Banja Monastery

Risan, Montenegro

On the way from Risan towards Perast, along the shore of the sea is located Banja monastery. The foundation of monastery is related to Stefan Nemanja who lived in the 12th century. It is thought that the monastery got its name by the Roman bathrooms, which in one of the severe earthquakes fell into the see together with the antique Risan.

At the beginning of 17th century Petar Kordic from Risan raised a church an altar on the remains of the medieval monastery and dedicated it to St. George. Stanasije Hilandarac erected the present church in 1720. In the monastery treasury of the present church there are a great number of precious items such as icons from Boka, Greece, Russia, works of various craftsmen, silver embroidery etc. an example of artistic church embroidery – stole and bracelets especially stand out. The embroidery has been made with silver and golden threads, and the faces of saints have been presented on them, while in the bottom one can see patrons. Monastery also has a great library with church books, which are mostly of Russian origin.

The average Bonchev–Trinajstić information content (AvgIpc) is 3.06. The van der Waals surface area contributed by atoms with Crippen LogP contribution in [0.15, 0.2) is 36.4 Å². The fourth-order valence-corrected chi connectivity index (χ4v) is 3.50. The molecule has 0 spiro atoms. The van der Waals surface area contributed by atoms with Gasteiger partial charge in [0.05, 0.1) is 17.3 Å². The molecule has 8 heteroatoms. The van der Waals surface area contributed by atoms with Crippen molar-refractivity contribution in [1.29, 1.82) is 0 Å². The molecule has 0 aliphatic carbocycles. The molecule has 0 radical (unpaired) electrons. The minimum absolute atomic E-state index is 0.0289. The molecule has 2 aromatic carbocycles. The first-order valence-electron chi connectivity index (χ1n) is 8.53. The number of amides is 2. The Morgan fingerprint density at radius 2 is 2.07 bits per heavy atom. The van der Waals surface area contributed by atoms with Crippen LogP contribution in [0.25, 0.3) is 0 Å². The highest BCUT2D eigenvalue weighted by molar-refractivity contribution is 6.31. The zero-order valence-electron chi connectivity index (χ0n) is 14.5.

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E65, Risan, Montenegro
See all sites in Risan


Founded: 12th century
Category: Religious sites in Montenegro

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User Reviews

Marta Sz (9 months ago)
The nuns sell herbs and herbal drops made by themselves for various types of health problems. Herbs are collected in the mountains, so their products are organic. I recommend!
Dim Dimych (12 months ago)